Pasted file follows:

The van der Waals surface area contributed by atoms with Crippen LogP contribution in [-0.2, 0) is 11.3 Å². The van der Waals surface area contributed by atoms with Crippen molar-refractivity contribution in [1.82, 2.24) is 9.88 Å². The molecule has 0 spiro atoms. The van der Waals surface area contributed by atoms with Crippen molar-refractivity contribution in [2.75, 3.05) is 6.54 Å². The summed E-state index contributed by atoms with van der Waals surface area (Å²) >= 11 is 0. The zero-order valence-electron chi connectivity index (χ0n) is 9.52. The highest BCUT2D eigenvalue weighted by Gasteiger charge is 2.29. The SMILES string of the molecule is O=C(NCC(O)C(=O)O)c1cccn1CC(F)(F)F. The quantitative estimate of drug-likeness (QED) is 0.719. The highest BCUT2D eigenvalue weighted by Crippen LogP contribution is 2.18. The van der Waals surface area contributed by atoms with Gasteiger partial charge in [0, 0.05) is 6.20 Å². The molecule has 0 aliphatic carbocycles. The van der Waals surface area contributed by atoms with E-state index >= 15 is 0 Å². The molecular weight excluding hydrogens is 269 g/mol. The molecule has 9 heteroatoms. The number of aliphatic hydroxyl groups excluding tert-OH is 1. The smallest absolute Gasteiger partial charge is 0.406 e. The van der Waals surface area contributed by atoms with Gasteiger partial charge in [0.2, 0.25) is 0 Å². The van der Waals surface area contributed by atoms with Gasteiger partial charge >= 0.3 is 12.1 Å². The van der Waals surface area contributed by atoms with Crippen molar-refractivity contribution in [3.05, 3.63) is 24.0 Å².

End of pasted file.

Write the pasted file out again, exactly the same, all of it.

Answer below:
The van der Waals surface area contributed by atoms with Crippen LogP contribution in [-0.2, 0) is 11.3 Å². The van der Waals surface area contributed by atoms with Crippen molar-refractivity contribution in [1.82, 2.24) is 9.88 Å². The molecule has 0 spiro atoms. The van der Waals surface area contributed by atoms with Crippen molar-refractivity contribution in [2.75, 3.05) is 6.54 Å². The summed E-state index contributed by atoms with van der Waals surface area (Å²) >= 11 is 0. The zero-order valence-electron chi connectivity index (χ0n) is 9.52. The highest BCUT2D eigenvalue weighted by Gasteiger charge is 2.29. The SMILES string of the molecule is O=C(NCC(O)C(=O)O)c1cccn1CC(F)(F)F. The quantitative estimate of drug-likeness (QED) is 0.719. The highest BCUT2D eigenvalue weighted by Crippen LogP contribution is 2.18. The van der Waals surface area contributed by atoms with Gasteiger partial charge in [0, 0.05) is 6.20 Å². The molecule has 0 aliphatic carbocycles. The van der Waals surface area contributed by atoms with E-state index >= 15 is 0 Å². The molecular weight excluding hydrogens is 269 g/mol. The molecule has 9 heteroatoms. The number of aliphatic hydroxyl groups excluding tert-OH is 1. The smallest absolute Gasteiger partial charge is 0.406 e. The van der Waals surface area contributed by atoms with Gasteiger partial charge in [0.2, 0.25) is 0 Å². The van der Waals surface area contributed by atoms with Gasteiger partial charge >= 0.3 is 12.1 Å². The van der Waals surface area contributed by atoms with Crippen molar-refractivity contribution in [3.05, 3.63) is 24.0 Å².